Is Customer Experience A Leading Indicator Of Stock Price?

In a recent post, I discussed an analysis of how leaders in Forrester’s Customer Experience Index have outperformed other companies in the stock market. I also highlighted my research earlier this year that showed a high degree of correlation between customer experience and loyalty.

These insights seems to indicate that customer experience is connected to business performance. But there is not yet enough data to say that customer experience performance is, in fact, a leading indicator of stock performance.

There are a lot of variables that go into stock performance. But if customer experience is a leading indicator, then financial analysts should start taking note of metrics like Forrester’s Customer Experience Index.

So I’m wondering what you think…

The bottom line: This is just a start to the conversation

About Bruce Temkin, CCXP
I'm an experience (XM) management catalyst; helping organizations improve results by engaging the hearts and minds of their employees, customers, and partners. I enjoy researching and speaking about these topics. I lead the Qualtrics XM Institute, which is the world's best job. We're igniting a global community of XM Professionals who are inspired and empowered to radically improve the human experience. To achieve this goal, my team focuses on thought leadership, training, and community building. My work is driven by a set of fundamental beliefs: 1) Everything starts and ends with human beings, so you need to understand how people think, feel, and behave; 2) XM is a discipline that needs to be woven throughout an organization's entire operating fabric; and 3) Building the XM discipline requires a combination of culture, competency, and technology.

15 Responses to Is Customer Experience A Leading Indicator Of Stock Price?

  1. I think it is relative to industry. If you are in an industry with little focus on customer experience, you should have very high stock-market performance. If you are in a highly competitive industry with a strong focus on CEM, your ROI is preserving market share, and your stock performance will be average.

  2. M Clark says:

    I believe share and stock holders are not familiar with these particular aspects of each business, it is very difficult to 1) measure customer satisfaction (CS) 2) relate this measure to economical and share “numbers”.
    Of course stock prices are not directly related to holders but in the end they are the prime customers. Taking this in mind, the only way CS would make his way as an important factor for stocks would be relating its performance to sales/accountability/board supervision.

    This, of course it is just my opinion. Believe me I truly love deep marketing strategys and not-popular subjects on business administration but the reality on most companies, now, is other.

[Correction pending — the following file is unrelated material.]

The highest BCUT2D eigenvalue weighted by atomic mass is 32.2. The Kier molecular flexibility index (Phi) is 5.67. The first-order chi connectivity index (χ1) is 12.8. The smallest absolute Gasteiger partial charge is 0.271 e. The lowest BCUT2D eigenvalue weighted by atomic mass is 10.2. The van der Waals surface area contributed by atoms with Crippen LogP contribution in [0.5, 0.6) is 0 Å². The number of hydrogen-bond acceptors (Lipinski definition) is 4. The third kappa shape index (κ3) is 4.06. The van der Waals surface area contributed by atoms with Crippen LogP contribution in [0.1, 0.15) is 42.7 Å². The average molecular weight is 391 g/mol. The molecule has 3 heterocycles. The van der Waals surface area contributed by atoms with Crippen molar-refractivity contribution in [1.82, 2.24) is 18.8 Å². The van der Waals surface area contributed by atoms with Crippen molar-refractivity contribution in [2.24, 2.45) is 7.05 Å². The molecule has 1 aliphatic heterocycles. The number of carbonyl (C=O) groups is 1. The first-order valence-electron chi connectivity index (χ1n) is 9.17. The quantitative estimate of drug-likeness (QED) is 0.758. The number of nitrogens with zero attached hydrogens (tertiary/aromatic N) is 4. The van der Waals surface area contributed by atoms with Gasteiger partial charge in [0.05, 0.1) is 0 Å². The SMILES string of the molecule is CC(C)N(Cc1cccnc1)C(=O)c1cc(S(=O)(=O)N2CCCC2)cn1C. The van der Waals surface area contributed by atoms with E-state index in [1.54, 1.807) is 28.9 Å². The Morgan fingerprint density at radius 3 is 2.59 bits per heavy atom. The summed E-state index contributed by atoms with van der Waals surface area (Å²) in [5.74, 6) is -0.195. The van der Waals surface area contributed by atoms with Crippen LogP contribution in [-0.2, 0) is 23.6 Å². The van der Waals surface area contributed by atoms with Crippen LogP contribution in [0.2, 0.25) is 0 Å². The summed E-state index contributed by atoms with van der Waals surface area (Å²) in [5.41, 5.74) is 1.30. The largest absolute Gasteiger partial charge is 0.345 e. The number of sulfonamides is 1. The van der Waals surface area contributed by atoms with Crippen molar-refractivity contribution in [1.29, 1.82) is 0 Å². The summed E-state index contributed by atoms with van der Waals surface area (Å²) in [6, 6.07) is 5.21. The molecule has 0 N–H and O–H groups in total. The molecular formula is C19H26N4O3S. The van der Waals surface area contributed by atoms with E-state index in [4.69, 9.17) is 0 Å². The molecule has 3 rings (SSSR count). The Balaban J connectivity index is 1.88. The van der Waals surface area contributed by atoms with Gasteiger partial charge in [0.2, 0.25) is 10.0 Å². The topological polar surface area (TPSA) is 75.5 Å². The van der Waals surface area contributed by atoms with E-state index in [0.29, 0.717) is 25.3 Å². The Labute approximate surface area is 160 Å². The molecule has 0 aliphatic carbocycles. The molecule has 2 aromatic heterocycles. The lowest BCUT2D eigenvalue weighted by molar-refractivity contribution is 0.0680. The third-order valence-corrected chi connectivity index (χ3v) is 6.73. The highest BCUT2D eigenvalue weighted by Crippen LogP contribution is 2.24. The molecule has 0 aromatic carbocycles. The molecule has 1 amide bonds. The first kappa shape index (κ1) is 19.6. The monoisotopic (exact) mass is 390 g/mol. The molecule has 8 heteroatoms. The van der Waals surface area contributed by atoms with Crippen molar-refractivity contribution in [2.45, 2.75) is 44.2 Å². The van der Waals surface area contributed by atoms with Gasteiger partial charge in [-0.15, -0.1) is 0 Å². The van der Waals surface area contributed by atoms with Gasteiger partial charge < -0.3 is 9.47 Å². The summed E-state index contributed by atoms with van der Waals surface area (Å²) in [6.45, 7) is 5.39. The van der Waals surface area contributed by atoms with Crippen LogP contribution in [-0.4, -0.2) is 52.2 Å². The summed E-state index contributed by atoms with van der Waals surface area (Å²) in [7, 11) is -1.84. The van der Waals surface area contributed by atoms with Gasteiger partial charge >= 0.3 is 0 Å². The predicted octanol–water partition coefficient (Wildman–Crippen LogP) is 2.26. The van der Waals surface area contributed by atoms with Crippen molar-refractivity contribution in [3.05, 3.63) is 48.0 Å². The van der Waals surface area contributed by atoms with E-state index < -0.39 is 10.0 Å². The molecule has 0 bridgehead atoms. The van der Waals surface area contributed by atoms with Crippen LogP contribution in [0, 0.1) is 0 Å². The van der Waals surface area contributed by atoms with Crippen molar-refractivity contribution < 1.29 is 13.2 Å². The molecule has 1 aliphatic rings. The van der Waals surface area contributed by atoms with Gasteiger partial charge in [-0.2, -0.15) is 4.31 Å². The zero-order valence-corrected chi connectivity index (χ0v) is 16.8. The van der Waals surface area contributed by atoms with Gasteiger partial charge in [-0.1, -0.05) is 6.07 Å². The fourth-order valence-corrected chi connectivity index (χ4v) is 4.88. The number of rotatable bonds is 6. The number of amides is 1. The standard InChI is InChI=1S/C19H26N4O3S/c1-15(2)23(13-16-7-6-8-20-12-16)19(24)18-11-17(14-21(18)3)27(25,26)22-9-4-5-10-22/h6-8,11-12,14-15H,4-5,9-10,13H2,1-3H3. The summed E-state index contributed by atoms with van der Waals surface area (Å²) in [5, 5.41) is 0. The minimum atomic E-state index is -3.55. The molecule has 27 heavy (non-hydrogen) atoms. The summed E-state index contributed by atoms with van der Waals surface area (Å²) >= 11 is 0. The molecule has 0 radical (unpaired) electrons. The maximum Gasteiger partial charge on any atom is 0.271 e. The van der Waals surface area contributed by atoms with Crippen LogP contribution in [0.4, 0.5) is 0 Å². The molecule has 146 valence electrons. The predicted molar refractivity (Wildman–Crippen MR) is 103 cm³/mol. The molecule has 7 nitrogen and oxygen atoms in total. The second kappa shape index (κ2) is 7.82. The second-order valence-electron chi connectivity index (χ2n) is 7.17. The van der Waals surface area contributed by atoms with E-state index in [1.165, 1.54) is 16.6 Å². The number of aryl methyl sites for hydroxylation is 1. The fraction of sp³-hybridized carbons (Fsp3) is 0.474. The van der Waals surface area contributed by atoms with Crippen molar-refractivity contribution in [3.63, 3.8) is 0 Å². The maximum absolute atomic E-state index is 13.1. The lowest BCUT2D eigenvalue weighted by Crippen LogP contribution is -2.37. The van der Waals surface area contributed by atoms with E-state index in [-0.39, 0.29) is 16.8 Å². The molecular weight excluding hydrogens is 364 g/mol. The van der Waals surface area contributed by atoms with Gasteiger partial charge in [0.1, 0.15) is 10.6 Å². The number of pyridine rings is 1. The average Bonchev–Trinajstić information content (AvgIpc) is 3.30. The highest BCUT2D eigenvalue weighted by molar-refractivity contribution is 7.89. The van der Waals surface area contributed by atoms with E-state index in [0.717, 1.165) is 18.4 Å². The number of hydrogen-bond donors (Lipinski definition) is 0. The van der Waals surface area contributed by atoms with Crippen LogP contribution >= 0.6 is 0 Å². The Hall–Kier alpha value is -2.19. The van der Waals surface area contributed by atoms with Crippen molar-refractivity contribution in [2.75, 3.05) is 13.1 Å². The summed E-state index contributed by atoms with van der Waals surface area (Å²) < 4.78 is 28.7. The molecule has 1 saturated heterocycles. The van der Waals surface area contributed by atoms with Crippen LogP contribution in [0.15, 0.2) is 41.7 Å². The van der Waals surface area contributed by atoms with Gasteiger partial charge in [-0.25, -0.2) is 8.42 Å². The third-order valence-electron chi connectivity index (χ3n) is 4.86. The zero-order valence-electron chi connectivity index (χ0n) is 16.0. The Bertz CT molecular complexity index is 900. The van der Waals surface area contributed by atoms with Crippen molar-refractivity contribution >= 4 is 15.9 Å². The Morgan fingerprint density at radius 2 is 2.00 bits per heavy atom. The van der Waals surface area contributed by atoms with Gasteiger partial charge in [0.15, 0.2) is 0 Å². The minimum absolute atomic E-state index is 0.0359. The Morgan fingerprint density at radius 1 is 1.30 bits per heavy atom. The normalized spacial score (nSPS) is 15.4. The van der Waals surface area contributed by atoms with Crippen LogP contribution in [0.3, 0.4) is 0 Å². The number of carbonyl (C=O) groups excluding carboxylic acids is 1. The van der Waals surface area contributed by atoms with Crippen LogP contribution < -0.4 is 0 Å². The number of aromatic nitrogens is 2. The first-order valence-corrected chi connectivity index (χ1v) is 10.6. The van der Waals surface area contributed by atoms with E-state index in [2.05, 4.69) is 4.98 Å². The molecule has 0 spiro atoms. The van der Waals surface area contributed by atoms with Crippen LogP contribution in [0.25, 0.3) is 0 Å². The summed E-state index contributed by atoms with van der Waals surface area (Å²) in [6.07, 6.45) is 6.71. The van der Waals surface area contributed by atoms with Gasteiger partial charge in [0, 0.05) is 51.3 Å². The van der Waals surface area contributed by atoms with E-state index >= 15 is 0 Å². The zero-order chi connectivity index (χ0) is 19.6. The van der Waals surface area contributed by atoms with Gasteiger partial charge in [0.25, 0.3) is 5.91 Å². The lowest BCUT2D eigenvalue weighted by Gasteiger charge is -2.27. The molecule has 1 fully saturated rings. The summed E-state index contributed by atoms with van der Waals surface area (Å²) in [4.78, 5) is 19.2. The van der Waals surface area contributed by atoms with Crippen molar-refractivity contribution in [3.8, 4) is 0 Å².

3. Allen Bonde says:

    Hi Bruce – I enjoy reading your blog!

    I looked at this topic a year or so ago when I was at eVergance (now KANA) and found the following piece on BusinessWeek: which is pretty interesting and may support your thesis. References a couple studies at Michigan and Vanderbilt, the latter of which showed that a portfolio of companies whose ACSI scores had risen over the past year and were above the national average outperformed the S&P 500 by 2X over a 10 year period.


  4. Majid Rizvi says:

    Customer Experience is NOT the leading indicator of a Stock’s price as there are other variables involved. Typically a bad Customer Experience leads to no sale in the B2C world thus impacting the revenue stream and it is best for the company to make the necessary changes to raise the level of CE. Management team along with the future position (R&D) of the company and the demand for the company’s future products play a more important role. A good example is the bad online experience B2B companies offer their clients (corporations) and yet continue to do great because of good quality products and great contract prices despite of terrible “online order entry” system

  5. The stock market rarely moves based on actual facts…it mainly reacts based on speculation and perception. That said, the more “customer experience indicators” become perceived as linked to successful business strategies (as the trends are revealing) I agree…the more financial analysis will start recognizing that this as a reliable way to predict future portfolio results.

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  7. M Clark says:

    Following Majid comment. I think bad online experiences which leads to no sale are often overlooked. In the last years the so called “call centres” have been considered (and integrated) as the entry-level job at companies, and not as the first and most used way a customer contacts it.
    In relation to this I recently read the Southwest Airline story
    and I think it is a good example of a new kind of CEO decision (regardless of the economic results this brought) giving credit to the most experienced workers in relation to customers. This could also relate to “Happy Employees Create Better Customer Experiences” post on this same blog.

  8. Bruce,